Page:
Ooh ok, I always thought it was his last photo. 

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1 hour ago, Jai Tegang! said:

What you state is very important for us to understand. I think growing up we learn a sanitized and glossed version of our historical figures because that is what the audience can absorb. Majority of our  community simply didn’t have the depth (arguably still doesn’t) to see the multi dimensions of any personality. We want them boxed and presented as saints, warriors, or villains. That’s the depth previous illiterate, semi-literate generations had.

We had a simplistic worldview and limited political acumen and our top leadership is a prime example. Whereas Muslims could rally behind and appreciate non-practicing figures like Jinnah, and Nehru for Hindus, we stumble and limit ourselves. It doesn’t matter what these individuals were up to in their personal lives, what matters is what they could offer their respective communities. They were the top tier educated class of their time and could understand where the world was heading and where their communities would end up.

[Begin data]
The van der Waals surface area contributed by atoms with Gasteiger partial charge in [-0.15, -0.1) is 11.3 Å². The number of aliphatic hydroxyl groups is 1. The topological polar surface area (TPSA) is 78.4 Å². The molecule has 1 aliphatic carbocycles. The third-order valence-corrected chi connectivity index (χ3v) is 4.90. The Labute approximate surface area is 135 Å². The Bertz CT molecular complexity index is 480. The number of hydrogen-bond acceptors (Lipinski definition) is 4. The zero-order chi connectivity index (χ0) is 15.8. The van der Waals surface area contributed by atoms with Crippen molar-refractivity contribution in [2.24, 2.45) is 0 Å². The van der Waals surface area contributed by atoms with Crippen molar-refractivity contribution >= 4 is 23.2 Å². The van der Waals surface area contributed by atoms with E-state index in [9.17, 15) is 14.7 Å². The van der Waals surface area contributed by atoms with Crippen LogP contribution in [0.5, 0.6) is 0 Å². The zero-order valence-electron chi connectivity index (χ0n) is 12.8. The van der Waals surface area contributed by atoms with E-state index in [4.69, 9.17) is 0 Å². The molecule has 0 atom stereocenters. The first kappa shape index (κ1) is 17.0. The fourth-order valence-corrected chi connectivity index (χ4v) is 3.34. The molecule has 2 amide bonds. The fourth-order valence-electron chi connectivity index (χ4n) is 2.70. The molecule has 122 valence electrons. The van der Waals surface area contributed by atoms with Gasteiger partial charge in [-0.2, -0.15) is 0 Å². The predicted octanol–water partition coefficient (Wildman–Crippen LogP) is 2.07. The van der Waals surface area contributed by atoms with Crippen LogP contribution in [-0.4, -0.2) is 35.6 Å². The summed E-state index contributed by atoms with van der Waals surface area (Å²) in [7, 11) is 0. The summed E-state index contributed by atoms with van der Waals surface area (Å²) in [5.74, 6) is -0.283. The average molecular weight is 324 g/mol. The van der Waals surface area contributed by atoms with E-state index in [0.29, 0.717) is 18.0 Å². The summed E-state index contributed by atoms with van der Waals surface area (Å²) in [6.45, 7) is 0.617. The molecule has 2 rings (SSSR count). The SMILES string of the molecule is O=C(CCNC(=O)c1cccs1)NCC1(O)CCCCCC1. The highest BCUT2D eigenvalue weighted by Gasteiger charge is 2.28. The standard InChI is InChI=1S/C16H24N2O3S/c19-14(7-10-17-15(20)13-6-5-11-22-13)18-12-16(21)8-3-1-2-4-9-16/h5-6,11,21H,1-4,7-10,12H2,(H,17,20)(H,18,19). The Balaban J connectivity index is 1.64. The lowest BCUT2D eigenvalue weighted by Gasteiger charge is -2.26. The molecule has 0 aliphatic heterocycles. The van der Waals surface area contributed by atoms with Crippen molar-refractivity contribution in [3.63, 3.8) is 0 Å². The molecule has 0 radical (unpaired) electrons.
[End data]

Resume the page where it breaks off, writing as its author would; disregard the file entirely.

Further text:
One of the posters in this thread criticized our eulogizing of figures like MRS and Jind Kaur. It’s valid that we don’t share the full story in Gurdwaras, but the reasons are obvious. The setting doesn’t allow for the vices of these figures to be shared, and for simple minds it would be difficult to reconcile the wretched lives of these figures with their impressive accomplishments.